'The U Turn'

After enduring a 2008 U.S. Immigration and Customs Enforcement raid at Agriprocessors meatpacking plant in Postville, Iowa, immigrant workers were left without a job and wondering if and when they'd be deported. Many shared their stories of abuse endured at the plant and also the love for their community. Film maker Luis Argueta was there documenting the aftermath of the raid when many of the workers obtained U-Visas to remain in the United States. He compiled the footage from that day for "The U Turn," the third film in his immigration trilogy.

The 2017 documentary will be shown at 7 p.m. Wednesday, Oct. 11, in Valders Hall of Science Room 206, on the Luther College campus. Argueta will be present for the film debut and discussion immediately following. The film and conversation with Argueta are open to the public with no charge for admission.

The screening is sponsored by College Ministries, Modern Languages, Literacy and Linguistics Department, the Diversity Center and Hola Enlaces.

The other films in the trilogy include:

  • "abUSed," which focused on the raid itself and the effects on immigration policies.
  • "Abrazos," which followed 14 U.S. citizen children who traveled to Guatemala to meet their grandparents and siblings.

The final film in the series focuses on the U-Visa process. U-Visas are granted for victims of crime of mental or physical abuse who assist law enforcement and the government in an investigation. In Postville, 179 U-Visas were granted to workers and their families, including child laborers. "The U Turn" shares the victims' stories of stifling their fear in order to document the abuse they endured in the workplace and also shows the outpouring of support the families received from the Postville community and how important that support was to the victims as they faced an uncertain future.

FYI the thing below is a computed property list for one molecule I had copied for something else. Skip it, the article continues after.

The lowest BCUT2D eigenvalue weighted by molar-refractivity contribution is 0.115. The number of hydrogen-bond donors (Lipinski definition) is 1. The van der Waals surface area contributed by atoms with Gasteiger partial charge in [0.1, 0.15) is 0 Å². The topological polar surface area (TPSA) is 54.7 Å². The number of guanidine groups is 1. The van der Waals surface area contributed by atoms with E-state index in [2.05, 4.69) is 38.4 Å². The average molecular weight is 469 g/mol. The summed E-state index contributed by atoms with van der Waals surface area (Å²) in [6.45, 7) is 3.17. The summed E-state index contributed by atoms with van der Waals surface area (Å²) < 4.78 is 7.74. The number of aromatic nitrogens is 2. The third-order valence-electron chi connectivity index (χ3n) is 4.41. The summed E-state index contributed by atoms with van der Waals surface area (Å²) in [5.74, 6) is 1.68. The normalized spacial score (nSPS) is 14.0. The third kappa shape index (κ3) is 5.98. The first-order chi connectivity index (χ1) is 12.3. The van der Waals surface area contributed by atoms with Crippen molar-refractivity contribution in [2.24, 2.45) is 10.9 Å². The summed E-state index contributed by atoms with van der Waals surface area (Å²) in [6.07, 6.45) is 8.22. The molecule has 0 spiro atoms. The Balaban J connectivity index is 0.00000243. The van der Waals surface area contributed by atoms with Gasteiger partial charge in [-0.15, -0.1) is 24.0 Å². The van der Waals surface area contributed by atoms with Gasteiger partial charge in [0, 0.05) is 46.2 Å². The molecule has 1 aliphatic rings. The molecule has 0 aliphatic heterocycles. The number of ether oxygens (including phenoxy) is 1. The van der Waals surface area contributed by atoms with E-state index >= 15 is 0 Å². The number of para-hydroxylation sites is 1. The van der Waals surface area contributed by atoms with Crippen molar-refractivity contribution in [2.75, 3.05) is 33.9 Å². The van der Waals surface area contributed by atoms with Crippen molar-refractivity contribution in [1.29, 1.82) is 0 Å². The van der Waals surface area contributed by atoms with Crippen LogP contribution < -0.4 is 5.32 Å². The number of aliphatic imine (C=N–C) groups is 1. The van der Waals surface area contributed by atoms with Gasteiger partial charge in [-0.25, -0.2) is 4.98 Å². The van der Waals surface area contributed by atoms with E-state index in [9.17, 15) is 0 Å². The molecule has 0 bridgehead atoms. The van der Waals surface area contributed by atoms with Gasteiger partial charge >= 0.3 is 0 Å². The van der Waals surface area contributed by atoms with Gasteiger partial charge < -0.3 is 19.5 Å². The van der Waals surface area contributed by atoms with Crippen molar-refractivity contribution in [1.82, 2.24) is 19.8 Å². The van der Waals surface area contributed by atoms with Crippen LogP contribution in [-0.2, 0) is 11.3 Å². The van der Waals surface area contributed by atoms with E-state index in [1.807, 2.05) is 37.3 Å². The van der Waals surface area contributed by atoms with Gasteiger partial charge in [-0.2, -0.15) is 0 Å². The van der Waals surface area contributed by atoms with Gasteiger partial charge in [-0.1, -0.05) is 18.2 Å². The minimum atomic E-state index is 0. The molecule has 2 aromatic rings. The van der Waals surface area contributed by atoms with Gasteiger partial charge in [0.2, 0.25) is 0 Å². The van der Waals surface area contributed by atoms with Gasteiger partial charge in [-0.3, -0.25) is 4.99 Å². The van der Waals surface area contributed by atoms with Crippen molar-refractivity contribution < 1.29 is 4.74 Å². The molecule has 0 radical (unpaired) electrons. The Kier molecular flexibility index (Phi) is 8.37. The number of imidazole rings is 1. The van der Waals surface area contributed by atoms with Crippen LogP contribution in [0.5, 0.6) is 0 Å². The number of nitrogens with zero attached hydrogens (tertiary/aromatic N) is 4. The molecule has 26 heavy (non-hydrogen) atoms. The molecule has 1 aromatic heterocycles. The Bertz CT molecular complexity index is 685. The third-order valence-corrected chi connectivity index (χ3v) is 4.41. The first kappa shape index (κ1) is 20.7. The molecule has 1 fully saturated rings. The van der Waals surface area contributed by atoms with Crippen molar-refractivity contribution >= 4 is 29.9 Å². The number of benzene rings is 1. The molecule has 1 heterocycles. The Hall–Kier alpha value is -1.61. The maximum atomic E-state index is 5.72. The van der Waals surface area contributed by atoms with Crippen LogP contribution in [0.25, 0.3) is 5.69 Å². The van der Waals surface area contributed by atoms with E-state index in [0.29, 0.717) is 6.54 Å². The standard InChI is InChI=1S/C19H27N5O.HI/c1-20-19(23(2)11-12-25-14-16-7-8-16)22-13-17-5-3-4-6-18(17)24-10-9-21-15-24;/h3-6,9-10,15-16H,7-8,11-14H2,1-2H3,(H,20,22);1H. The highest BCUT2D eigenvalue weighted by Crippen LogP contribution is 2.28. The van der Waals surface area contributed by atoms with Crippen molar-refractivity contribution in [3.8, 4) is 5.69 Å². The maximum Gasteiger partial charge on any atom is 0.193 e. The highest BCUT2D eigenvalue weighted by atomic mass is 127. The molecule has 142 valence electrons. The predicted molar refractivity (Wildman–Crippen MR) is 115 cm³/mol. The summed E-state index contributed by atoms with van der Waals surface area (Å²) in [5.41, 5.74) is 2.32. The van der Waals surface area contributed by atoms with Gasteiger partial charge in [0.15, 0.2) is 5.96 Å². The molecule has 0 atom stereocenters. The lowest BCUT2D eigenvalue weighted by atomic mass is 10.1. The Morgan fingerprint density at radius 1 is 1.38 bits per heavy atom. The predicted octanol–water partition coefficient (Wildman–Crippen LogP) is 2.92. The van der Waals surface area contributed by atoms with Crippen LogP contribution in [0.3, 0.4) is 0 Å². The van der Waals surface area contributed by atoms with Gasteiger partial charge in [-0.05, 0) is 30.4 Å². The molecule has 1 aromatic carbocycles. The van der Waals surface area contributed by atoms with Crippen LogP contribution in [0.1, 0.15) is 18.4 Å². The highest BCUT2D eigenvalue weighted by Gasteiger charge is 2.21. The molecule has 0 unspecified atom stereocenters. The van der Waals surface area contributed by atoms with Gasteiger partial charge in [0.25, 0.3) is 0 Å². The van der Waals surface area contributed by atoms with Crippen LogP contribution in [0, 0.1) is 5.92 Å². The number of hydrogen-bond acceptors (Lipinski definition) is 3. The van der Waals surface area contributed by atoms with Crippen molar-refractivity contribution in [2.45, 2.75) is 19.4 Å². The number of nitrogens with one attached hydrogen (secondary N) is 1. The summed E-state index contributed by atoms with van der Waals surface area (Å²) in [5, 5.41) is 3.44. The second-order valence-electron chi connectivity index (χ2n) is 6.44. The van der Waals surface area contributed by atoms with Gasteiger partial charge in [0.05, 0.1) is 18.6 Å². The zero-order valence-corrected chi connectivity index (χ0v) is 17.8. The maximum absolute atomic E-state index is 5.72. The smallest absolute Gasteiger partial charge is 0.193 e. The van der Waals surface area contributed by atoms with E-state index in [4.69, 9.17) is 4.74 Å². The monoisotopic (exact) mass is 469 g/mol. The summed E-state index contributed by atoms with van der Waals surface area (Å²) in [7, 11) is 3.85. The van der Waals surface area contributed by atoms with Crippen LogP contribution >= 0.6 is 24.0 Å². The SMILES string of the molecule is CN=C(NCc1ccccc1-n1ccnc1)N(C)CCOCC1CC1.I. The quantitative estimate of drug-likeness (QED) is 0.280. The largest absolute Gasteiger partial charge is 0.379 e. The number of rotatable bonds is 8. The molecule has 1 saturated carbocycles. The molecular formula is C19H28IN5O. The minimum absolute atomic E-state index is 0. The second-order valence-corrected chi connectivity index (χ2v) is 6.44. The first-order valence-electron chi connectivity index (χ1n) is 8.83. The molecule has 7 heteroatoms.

Argueta is a Guatemalan-American film director and producer. Since 1977, he has focused on transnational immigrant stories. He has directed six documentaries, three short films and two feature films. In 2015, he was presented the Order of Quetzal in the degree of Grand Officer, the highest honor awarded by Guatemala. He was recognized "for his dedication to documenting the lives of Guatemalan migrants in the United States, with the aim of raising awareness of the living situations of those far from their home and their family, and to present such work in forums, conferences and international film festivals."

Argueta received a Bachelor of Science in industrial engineering from the University of Michigan and a Master of Fine Arts in romance languages from Michigan. He completed Ph.D. course work in comparative literature and film from Michigan.

A national liberal arts college with an enrollment of 2,050, Luther offers an academic curriculum that leads to the Bachelor of Arts degree in more than 60 majors and pre-professional programs. For more information about Luther visit the college's website: http://www.luther.edu.